Book Image

Practical Business Intelligence

By : Ahmed Sherif
Book Image

Practical Business Intelligence

By: Ahmed Sherif

Overview of this book

Business Intelligence (BI) is at the crux of revolutionizing enterprise. Everyone wants to minimize losses and maximize profits. Thanks to Big Data and improved methodologies to analyze data, Data Analysts and Data Scientists are increasingly using data to make informed decisions. Just knowing how to analyze data is not enough, you need to start thinking how to use data as a business asset and then perform the right analysis to build an insightful BI solution. Efficient BI strives to achieve the automation of data for ease of reporting and analysis. Through this book, you will develop the ability to think along the right lines and use more than one tool to perform analysis depending on the needs of your business. We start off by preparing you for data analytics. We then move on to teach you a range of techniques to fetch important information from various databases, which can be used to optimize your business. The book aims to provide a full end-to-end solution for an environment setup that can help you make informed business decisions and deliver efficient and automated BI solutions to any company. It is a complete guide for implementing Business intelligence with the help of the most powerful tools like D3.js, R, Tableau, Qlikview and Python that are available on the market.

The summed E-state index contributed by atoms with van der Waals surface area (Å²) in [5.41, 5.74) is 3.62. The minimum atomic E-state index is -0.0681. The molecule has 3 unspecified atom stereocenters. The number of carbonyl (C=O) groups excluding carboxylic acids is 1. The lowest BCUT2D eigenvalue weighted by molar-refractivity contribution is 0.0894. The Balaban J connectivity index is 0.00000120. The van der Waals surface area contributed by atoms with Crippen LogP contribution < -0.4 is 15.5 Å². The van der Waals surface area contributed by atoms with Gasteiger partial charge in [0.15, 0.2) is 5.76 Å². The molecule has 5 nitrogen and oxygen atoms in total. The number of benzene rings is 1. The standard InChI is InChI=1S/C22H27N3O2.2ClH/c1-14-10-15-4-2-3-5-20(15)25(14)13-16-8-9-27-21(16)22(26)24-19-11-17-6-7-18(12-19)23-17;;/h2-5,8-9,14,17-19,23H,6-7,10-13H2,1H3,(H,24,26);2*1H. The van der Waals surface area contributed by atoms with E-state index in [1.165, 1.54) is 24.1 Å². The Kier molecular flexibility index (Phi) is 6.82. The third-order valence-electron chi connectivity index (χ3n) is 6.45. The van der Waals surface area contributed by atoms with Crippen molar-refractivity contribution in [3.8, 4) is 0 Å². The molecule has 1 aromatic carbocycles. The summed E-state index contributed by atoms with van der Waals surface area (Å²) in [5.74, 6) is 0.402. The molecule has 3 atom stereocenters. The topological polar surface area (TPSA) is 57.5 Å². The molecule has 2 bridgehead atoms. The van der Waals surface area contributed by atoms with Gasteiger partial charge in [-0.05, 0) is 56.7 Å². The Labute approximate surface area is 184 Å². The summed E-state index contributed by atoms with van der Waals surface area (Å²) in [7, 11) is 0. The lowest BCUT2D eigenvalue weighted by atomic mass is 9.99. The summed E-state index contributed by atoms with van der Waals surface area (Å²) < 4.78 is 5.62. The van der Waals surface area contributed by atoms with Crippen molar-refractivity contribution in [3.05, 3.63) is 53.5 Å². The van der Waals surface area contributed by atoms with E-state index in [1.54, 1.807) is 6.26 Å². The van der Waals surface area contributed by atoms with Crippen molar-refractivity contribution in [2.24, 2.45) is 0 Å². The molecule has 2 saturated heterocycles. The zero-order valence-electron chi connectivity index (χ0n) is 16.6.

Table of Contents (16 chapters)
Practical Business Intelligence
About the Author
About the Reviewer
Customer Feedback

Chapter 4.  Creating Bar Charts with D3.js

D3.js, or D3, stands for Data-Driven Documents. The most common method of data connectivity to D3 involves Comma-Separated Values (CSV). D3 uses JavaScript functions to leverage documents such as SVG (Scalable Vector Graphs) elements and HTML to render visualizations to a web browser. In addition to HTML, CSS is used to further style web pages with different colors, fonts, and sizes.

Mike Bostock is credited with being the developer of D3. He worked for the NYTimes and in 2011 he developed D3 to help leverage advanced visualizations that were not readily available in existing enterprise tools. Since that time D3 has become available to developers and some of the most amazing visualizations have been developed with D3.


To learn more about Mike Bostock and D3, visit the following website:

D3.js, or D3, may not seem like a traditional option for a business intelligence solution at first glance. This may be due to...